Arc battery company
90 gate 5 rd. sausalito ca 94965
Step 4: Welding Tests
I welded on 1/4" thick cold-rolled mild steel plate.
I used DC reverse-polarity at 36,30, and 24 volts.
I used 1/8" 6011 rod and 3/32" 6013 rod
Step 5: The Welds
A short arc but very hot. It melted deep and fast into the 1/4" plate.
I couldn't have stuck the rod to the plate if I wanted to.
These are the welds after chipping and brushing the slag off.
I did the right hand weld first with 1/8" 6011 rod at 36 Volts.
I've had the rods for a while and they're a bit damp and splattered a lot.
It's a deep good weld as you can see in the next photo of the backside of the plate, where it's melted through.
The mess at the top of the middle weld is trying a 6011 at 24 volts. Not enough juice, a lot of splattering. The full length bead next to it is a 6011 at 30 volts.
The left hand weld, the best looking one, is a 3/32" thick 6013 rod at 30 volts.
This golf cart is a good welder and I will definitely use it to weld projects in the future.
Step 6: Arc Stabilizer and Stinger
Thanks to readers who recommended putting an inductor in series, called an "arc stabilizer".
Zan and I made one from a transformer we scavenged from a dead microwave oven. We used this method to chop out the secondary and wind 20 turns of 10-guage wire, which is all that would fit.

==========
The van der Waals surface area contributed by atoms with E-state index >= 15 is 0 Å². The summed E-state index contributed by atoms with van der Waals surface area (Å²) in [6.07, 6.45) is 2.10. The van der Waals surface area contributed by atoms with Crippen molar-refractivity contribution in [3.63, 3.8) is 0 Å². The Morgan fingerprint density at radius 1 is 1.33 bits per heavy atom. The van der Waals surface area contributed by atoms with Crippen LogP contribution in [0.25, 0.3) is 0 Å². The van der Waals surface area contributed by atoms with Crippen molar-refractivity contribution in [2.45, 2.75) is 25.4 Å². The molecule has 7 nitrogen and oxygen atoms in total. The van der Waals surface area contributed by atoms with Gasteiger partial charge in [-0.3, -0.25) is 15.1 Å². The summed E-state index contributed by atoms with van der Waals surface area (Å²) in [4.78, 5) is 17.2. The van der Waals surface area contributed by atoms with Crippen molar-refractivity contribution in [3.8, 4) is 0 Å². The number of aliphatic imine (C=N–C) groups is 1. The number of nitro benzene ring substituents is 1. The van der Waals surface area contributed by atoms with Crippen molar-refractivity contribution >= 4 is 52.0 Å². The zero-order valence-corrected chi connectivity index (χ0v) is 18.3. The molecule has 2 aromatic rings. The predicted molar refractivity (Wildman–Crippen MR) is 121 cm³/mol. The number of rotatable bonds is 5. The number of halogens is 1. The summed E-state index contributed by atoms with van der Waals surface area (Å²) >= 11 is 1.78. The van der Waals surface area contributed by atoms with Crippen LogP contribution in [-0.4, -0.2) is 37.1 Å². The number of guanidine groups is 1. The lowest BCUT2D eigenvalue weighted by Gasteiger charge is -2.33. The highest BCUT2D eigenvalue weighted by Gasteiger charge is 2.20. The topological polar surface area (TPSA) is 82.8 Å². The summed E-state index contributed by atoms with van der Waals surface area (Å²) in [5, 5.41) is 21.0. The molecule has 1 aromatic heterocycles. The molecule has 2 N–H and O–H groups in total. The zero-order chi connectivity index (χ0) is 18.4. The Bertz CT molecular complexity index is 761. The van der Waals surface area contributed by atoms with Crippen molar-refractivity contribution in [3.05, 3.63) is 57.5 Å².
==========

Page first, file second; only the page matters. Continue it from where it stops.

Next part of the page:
We left the primary intact, it doesn't affect the function here. An inductor gives the current "momentum" to blast through bits of flux and rust that get in the way. The arc sputters a lot less, welding is easier, and the welds are better.
I got a great Indian-made stinger (electrode holder) for $6 from harborfreight and replaced one of the jumper cable clamps with that.
Then I welded some repairs on this very badly rusted boat trailer. Too pitted to grind clean very well. I used 1/8" 6011 rod at 36 volts and it was fabulous. I melted good deep welds into all that rusty metal. Very satisfying.
We've got a self-propelled welder!
Step 7: Cutting Steel With a Stick Welder
The bumper hitch on my 1978 Toyota truck was rusted rotten.
Ray and I used the golfcart welder with 1/8" 6011 rods to weld some beefy reinforcements on it.
The big toroidal series inductor seen here came from [www.accrc.org/ ACCRC] Maker Day. I should put a few dozen more turns on it to really smooth out the arc. We did some strong agricultural-style welding that isn't going to break or appear in textbooks.
Here's Ray cutting holes for the trailer safety chain to hook on.
We dipped the rods in water and then blasted and pushed the steel out of the way. It works well and makes a surprisingly clean hole while using less rod than you'd think.
Thanks to a reader who suggested dipping the rods in water- I can't find your comment now, what other nifty tricks do you have up your sleeve?
I also tried an improvised air-arc torch using compressed air. It didn't work at all. The air blast blew the arc away, chilled and froze the molten metal instead of burning it. I guess that's why air-arc cutting torches use 500 amps or more